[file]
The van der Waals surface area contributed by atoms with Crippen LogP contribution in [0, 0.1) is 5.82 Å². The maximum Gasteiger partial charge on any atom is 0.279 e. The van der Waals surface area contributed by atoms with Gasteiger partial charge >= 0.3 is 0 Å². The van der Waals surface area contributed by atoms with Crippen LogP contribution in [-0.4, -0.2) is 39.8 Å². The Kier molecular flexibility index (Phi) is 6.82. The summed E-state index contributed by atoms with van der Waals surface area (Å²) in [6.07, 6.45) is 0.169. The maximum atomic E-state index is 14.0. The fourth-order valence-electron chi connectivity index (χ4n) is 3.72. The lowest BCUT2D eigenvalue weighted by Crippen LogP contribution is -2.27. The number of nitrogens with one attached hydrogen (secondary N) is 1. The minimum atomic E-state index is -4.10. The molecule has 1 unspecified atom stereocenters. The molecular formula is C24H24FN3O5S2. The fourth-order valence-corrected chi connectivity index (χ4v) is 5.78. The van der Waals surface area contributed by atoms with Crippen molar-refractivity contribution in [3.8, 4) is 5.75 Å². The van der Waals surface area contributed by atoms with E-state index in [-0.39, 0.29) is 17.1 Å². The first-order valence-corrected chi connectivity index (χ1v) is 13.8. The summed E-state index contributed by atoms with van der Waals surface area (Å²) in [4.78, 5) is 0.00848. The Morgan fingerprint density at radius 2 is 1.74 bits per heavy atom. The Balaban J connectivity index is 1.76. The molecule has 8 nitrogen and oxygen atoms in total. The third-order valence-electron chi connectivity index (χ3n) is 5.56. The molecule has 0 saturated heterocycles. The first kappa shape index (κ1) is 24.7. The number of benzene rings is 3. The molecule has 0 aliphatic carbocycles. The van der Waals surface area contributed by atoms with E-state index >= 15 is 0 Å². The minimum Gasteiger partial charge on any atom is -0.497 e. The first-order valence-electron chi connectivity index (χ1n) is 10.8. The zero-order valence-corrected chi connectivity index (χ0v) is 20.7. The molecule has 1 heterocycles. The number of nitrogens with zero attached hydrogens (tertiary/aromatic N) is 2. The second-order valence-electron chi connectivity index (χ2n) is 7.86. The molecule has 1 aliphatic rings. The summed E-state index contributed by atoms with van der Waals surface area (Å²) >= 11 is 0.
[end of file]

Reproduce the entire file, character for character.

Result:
The van der Waals surface area contributed by atoms with Crippen LogP contribution in [0, 0.1) is 5.82 Å². The maximum Gasteiger partial charge on any atom is 0.279 e. The van der Waals surface area contributed by atoms with Gasteiger partial charge >= 0.3 is 0 Å². The van der Waals surface area contributed by atoms with Crippen LogP contribution in [-0.4, -0.2) is 39.8 Å². The Kier molecular flexibility index (Phi) is 6.82. The summed E-state index contributed by atoms with van der Waals surface area (Å²) in [6.07, 6.45) is 0.169. The maximum atomic E-state index is 14.0. The fourth-order valence-electron chi connectivity index (χ4n) is 3.72. The lowest BCUT2D eigenvalue weighted by Crippen LogP contribution is -2.27. The number of nitrogens with one attached hydrogen (secondary N) is 1. The minimum atomic E-state index is -4.10. The molecule has 1 unspecified atom stereocenters. The molecular formula is C24H24FN3O5S2. The fourth-order valence-corrected chi connectivity index (χ4v) is 5.78. The van der Waals surface area contributed by atoms with Crippen molar-refractivity contribution in [3.8, 4) is 5.75 Å². The van der Waals surface area contributed by atoms with E-state index in [-0.39, 0.29) is 17.1 Å². The first-order valence-corrected chi connectivity index (χ1v) is 13.8. The summed E-state index contributed by atoms with van der Waals surface area (Å²) in [4.78, 5) is 0.00848. The Morgan fingerprint density at radius 2 is 1.74 bits per heavy atom. The Balaban J connectivity index is 1.76. The molecule has 8 nitrogen and oxygen atoms in total. The third-order valence-electron chi connectivity index (χ3n) is 5.56. The molecule has 0 saturated heterocycles. The first kappa shape index (κ1) is 24.7. The number of benzene rings is 3. The molecule has 0 aliphatic carbocycles. The van der Waals surface area contributed by atoms with E-state index >= 15 is 0 Å². The minimum Gasteiger partial charge on any atom is -0.497 e. The first-order valence-electron chi connectivity index (χ1n) is 10.8. The zero-order valence-corrected chi connectivity index (χ0v) is 20.7. The molecule has 1 heterocycles. The number of nitrogens with zero attached hydrogens (tertiary/aromatic N) is 2. The second-order valence-electron chi connectivity index (χ2n) is 7.86. The molecule has 1 aliphatic rings. The summed E-state index contributed by atoms with van der Waals surface area (Å²) >= 11 is 0.